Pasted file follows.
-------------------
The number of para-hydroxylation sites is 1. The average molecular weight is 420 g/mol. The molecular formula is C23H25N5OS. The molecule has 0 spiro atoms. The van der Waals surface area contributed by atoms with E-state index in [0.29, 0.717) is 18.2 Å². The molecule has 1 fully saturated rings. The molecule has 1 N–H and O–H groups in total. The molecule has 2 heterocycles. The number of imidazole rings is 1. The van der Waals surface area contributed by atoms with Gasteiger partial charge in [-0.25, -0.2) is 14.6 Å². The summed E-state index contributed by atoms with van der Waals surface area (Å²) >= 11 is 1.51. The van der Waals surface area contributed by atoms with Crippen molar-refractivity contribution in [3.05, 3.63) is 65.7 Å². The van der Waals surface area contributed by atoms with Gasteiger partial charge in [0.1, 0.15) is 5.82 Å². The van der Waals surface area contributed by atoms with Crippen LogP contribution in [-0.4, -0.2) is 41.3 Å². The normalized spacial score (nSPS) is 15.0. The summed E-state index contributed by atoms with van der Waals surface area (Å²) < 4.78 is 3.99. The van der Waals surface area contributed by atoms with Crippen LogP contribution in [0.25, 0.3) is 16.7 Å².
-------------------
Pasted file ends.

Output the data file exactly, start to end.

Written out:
The number of para-hydroxylation sites is 1. The average molecular weight is 420 g/mol. The molecular formula is C23H25N5OS. The molecule has 0 spiro atoms. The van der Waals surface area contributed by atoms with E-state index in [0.29, 0.717) is 18.2 Å². The molecule has 1 fully saturated rings. The molecule has 1 N–H and O–H groups in total. The molecule has 2 heterocycles. The number of imidazole rings is 1. The van der Waals surface area contributed by atoms with Gasteiger partial charge in [-0.25, -0.2) is 14.6 Å². The summed E-state index contributed by atoms with van der Waals surface area (Å²) >= 11 is 1.51. The van der Waals surface area contributed by atoms with Crippen molar-refractivity contribution in [3.05, 3.63) is 65.7 Å². The van der Waals surface area contributed by atoms with Gasteiger partial charge in [0.1, 0.15) is 5.82 Å². The van der Waals surface area contributed by atoms with Crippen LogP contribution in [-0.4, -0.2) is 41.3 Å². The normalized spacial score (nSPS) is 15.0. The summed E-state index contributed by atoms with van der Waals surface area (Å²) < 4.78 is 3.99. The van der Waals surface area contributed by atoms with Crippen LogP contribution in [0.25, 0.3) is 16.7 Å².